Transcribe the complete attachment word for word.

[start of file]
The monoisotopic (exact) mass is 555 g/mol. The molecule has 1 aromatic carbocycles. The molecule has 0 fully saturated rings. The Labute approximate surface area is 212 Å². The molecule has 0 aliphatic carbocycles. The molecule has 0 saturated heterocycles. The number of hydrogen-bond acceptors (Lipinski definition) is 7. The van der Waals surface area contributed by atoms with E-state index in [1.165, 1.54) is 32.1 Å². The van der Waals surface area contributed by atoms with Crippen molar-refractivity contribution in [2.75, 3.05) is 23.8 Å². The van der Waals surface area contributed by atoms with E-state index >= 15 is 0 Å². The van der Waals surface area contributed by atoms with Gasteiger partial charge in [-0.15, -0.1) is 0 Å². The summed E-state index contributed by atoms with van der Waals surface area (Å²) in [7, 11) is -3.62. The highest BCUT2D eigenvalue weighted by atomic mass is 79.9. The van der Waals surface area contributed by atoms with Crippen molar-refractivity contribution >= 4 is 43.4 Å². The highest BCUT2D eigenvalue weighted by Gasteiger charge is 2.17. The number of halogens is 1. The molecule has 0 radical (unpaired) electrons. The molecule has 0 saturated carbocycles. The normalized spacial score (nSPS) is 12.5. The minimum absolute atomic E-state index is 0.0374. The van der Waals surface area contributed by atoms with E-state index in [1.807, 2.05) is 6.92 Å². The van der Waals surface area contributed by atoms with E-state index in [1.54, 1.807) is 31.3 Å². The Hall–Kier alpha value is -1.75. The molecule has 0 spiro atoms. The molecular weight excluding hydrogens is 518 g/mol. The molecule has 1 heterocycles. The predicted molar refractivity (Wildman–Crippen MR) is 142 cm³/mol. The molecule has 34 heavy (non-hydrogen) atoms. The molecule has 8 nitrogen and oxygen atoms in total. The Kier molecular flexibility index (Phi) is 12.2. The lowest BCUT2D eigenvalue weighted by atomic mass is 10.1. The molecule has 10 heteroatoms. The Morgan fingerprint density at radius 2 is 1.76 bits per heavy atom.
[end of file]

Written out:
The monoisotopic (exact) mass is 555 g/mol. The molecule has 1 aromatic carbocycles. The molecule has 0 fully saturated rings. The Labute approximate surface area is 212 Å². The molecule has 0 aliphatic carbocycles. The molecule has 0 saturated heterocycles. The number of hydrogen-bond acceptors (Lipinski definition) is 7. The van der Waals surface area contributed by atoms with E-state index in [1.165, 1.54) is 32.1 Å². The van der Waals surface area contributed by atoms with Crippen molar-refractivity contribution in [2.75, 3.05) is 23.8 Å². The van der Waals surface area contributed by atoms with E-state index >= 15 is 0 Å². The van der Waals surface area contributed by atoms with Gasteiger partial charge in [-0.15, -0.1) is 0 Å². The summed E-state index contributed by atoms with van der Waals surface area (Å²) in [7, 11) is -3.62. The highest BCUT2D eigenvalue weighted by atomic mass is 79.9. The van der Waals surface area contributed by atoms with Crippen molar-refractivity contribution >= 4 is 43.4 Å². The highest BCUT2D eigenvalue weighted by Gasteiger charge is 2.17. The number of halogens is 1. The molecule has 0 radical (unpaired) electrons. The molecule has 0 saturated carbocycles. The normalized spacial score (nSPS) is 12.5. The minimum absolute atomic E-state index is 0.0374. The van der Waals surface area contributed by atoms with E-state index in [1.807, 2.05) is 6.92 Å². The van der Waals surface area contributed by atoms with E-state index in [1.54, 1.807) is 31.3 Å². The Hall–Kier alpha value is -1.75. The molecule has 0 spiro atoms. The molecular weight excluding hydrogens is 518 g/mol. The molecule has 1 heterocycles. The predicted molar refractivity (Wildman–Crippen MR) is 142 cm³/mol. The molecule has 34 heavy (non-hydrogen) atoms. The molecule has 8 nitrogen and oxygen atoms in total. The Kier molecular flexibility index (Phi) is 12.2. The lowest BCUT2D eigenvalue weighted by atomic mass is 10.1. The molecule has 10 heteroatoms. The Morgan fingerprint density at radius 2 is 1.76 bits per heavy atom.